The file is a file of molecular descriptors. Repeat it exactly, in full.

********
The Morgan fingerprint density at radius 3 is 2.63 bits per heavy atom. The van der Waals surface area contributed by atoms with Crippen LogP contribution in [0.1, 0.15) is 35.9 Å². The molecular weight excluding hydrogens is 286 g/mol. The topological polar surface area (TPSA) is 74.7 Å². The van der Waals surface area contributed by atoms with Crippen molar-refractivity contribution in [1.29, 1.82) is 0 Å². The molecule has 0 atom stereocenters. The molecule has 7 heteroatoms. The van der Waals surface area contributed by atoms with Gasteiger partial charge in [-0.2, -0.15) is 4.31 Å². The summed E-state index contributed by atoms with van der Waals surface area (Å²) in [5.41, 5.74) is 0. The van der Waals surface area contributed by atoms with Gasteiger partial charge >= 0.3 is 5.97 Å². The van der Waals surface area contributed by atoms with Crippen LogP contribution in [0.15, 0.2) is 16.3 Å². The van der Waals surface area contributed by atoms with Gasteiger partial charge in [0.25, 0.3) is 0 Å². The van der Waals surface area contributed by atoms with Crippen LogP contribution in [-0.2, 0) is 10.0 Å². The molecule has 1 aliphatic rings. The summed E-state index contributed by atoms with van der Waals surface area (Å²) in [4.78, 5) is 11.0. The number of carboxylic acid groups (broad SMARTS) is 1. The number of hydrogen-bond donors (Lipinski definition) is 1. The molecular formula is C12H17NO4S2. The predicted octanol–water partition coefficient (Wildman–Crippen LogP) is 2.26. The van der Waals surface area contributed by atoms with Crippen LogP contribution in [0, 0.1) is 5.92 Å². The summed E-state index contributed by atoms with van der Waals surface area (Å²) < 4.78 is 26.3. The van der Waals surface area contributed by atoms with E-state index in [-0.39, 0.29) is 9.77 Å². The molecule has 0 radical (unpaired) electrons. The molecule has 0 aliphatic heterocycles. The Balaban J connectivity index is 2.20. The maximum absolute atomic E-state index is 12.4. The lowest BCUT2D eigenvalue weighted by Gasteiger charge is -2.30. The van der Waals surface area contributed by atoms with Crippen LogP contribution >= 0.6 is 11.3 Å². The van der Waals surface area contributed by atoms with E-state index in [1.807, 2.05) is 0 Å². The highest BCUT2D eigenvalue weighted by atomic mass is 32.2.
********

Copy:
The Morgan fingerprint density at radius 3 is 2.63 bits per heavy atom. The van der Waals surface area contributed by atoms with Crippen LogP contribution in [0.1, 0.15) is 35.9 Å². The molecular weight excluding hydrogens is 286 g/mol. The topological polar surface area (TPSA) is 74.7 Å². The van der Waals surface area contributed by atoms with Crippen molar-refractivity contribution in [1.29, 1.82) is 0 Å². The molecule has 0 atom stereocenters. The molecule has 7 heteroatoms. The van der Waals surface area contributed by atoms with Gasteiger partial charge in [-0.2, -0.15) is 4.31 Å². The summed E-state index contributed by atoms with van der Waals surface area (Å²) in [5.41, 5.74) is 0. The van der Waals surface area contributed by atoms with Gasteiger partial charge >= 0.3 is 5.97 Å². The van der Waals surface area contributed by atoms with Crippen LogP contribution in [0.15, 0.2) is 16.3 Å². The van der Waals surface area contributed by atoms with Gasteiger partial charge in [0.25, 0.3) is 0 Å². The van der Waals surface area contributed by atoms with Crippen LogP contribution in [-0.2, 0) is 10.0 Å². The molecule has 1 aliphatic rings. The summed E-state index contributed by atoms with van der Waals surface area (Å²) in [4.78, 5) is 11.0. The number of carboxylic acid groups (broad SMARTS) is 1. The number of hydrogen-bond donors (Lipinski definition) is 1. The molecular formula is C12H17NO4S2. The predicted octanol–water partition coefficient (Wildman–Crippen LogP) is 2.26. The van der Waals surface area contributed by atoms with Crippen LogP contribution in [0, 0.1) is 5.92 Å². The summed E-state index contributed by atoms with van der Waals surface area (Å²) < 4.78 is 26.3. The van der Waals surface area contributed by atoms with E-state index in [-0.39, 0.29) is 9.77 Å². The molecule has 0 radical (unpaired) electrons. The molecule has 0 aliphatic heterocycles. The Balaban J connectivity index is 2.20. The maximum absolute atomic E-state index is 12.4. The lowest BCUT2D eigenvalue weighted by Gasteiger charge is -2.30. The van der Waals surface area contributed by atoms with Crippen LogP contribution >= 0.6 is 11.3 Å². The van der Waals surface area contributed by atoms with E-state index in [1.807, 2.05) is 0 Å². The highest BCUT2D eigenvalue weighted by atomic mass is 32.2.